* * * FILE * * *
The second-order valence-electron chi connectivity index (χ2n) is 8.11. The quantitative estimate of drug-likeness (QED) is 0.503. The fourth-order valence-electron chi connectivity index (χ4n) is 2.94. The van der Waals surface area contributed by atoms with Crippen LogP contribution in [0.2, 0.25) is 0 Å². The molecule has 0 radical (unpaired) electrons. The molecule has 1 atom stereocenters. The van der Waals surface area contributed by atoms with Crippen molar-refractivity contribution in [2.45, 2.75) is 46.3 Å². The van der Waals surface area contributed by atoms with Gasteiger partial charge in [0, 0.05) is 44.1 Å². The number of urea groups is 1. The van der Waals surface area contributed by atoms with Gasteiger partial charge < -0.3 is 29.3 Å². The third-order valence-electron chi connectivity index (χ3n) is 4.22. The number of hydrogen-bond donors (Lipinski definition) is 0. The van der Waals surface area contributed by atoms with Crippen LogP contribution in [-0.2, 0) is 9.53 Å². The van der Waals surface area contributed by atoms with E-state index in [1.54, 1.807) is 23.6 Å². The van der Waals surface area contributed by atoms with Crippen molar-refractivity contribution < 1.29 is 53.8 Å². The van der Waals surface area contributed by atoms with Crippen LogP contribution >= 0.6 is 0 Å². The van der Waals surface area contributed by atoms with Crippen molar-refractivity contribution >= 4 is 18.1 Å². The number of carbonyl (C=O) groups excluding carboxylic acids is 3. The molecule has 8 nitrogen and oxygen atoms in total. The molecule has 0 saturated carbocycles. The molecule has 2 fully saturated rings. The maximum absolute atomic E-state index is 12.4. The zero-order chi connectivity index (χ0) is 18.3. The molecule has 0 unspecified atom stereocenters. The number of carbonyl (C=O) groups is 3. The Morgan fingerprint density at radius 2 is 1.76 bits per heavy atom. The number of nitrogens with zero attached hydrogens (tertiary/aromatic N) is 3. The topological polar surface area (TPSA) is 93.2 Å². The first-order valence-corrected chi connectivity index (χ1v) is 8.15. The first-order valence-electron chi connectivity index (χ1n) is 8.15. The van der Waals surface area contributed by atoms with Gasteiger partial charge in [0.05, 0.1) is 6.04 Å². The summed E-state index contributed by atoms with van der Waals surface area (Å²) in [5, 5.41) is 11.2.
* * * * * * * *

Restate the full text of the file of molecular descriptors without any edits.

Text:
The second-order valence-electron chi connectivity index (χ2n) is 8.11. The quantitative estimate of drug-likeness (QED) is 0.503. The fourth-order valence-electron chi connectivity index (χ4n) is 2.94. The van der Waals surface area contributed by atoms with Crippen LogP contribution in [0.2, 0.25) is 0 Å². The molecule has 0 radical (unpaired) electrons. The molecule has 1 atom stereocenters. The van der Waals surface area contributed by atoms with Crippen molar-refractivity contribution in [2.45, 2.75) is 46.3 Å². The van der Waals surface area contributed by atoms with Gasteiger partial charge in [0, 0.05) is 44.1 Å². The number of urea groups is 1. The van der Waals surface area contributed by atoms with Gasteiger partial charge < -0.3 is 29.3 Å². The third-order valence-electron chi connectivity index (χ3n) is 4.22. The number of hydrogen-bond donors (Lipinski definition) is 0. The van der Waals surface area contributed by atoms with Crippen LogP contribution in [-0.2, 0) is 9.53 Å². The van der Waals surface area contributed by atoms with E-state index in [1.54, 1.807) is 23.6 Å². The van der Waals surface area contributed by atoms with Crippen molar-refractivity contribution < 1.29 is 53.8 Å². The van der Waals surface area contributed by atoms with Crippen LogP contribution >= 0.6 is 0 Å². The van der Waals surface area contributed by atoms with Crippen molar-refractivity contribution >= 4 is 18.1 Å². The number of carbonyl (C=O) groups excluding carboxylic acids is 3. The molecule has 8 nitrogen and oxygen atoms in total. The molecule has 0 saturated carbocycles. The molecule has 2 fully saturated rings. The maximum absolute atomic E-state index is 12.4. The zero-order chi connectivity index (χ0) is 18.3. The molecule has 0 unspecified atom stereocenters. The number of carbonyl (C=O) groups is 3. The Morgan fingerprint density at radius 2 is 1.76 bits per heavy atom. The number of nitrogens with zero attached hydrogens (tertiary/aromatic N) is 3. The topological polar surface area (TPSA) is 93.2 Å². The first-order valence-corrected chi connectivity index (χ1v) is 8.15. The first-order valence-electron chi connectivity index (χ1n) is 8.15. The van der Waals surface area contributed by atoms with Gasteiger partial charge in [0.05, 0.1) is 6.04 Å². The summed E-state index contributed by atoms with van der Waals surface area (Å²) in [5, 5.41) is 11.2.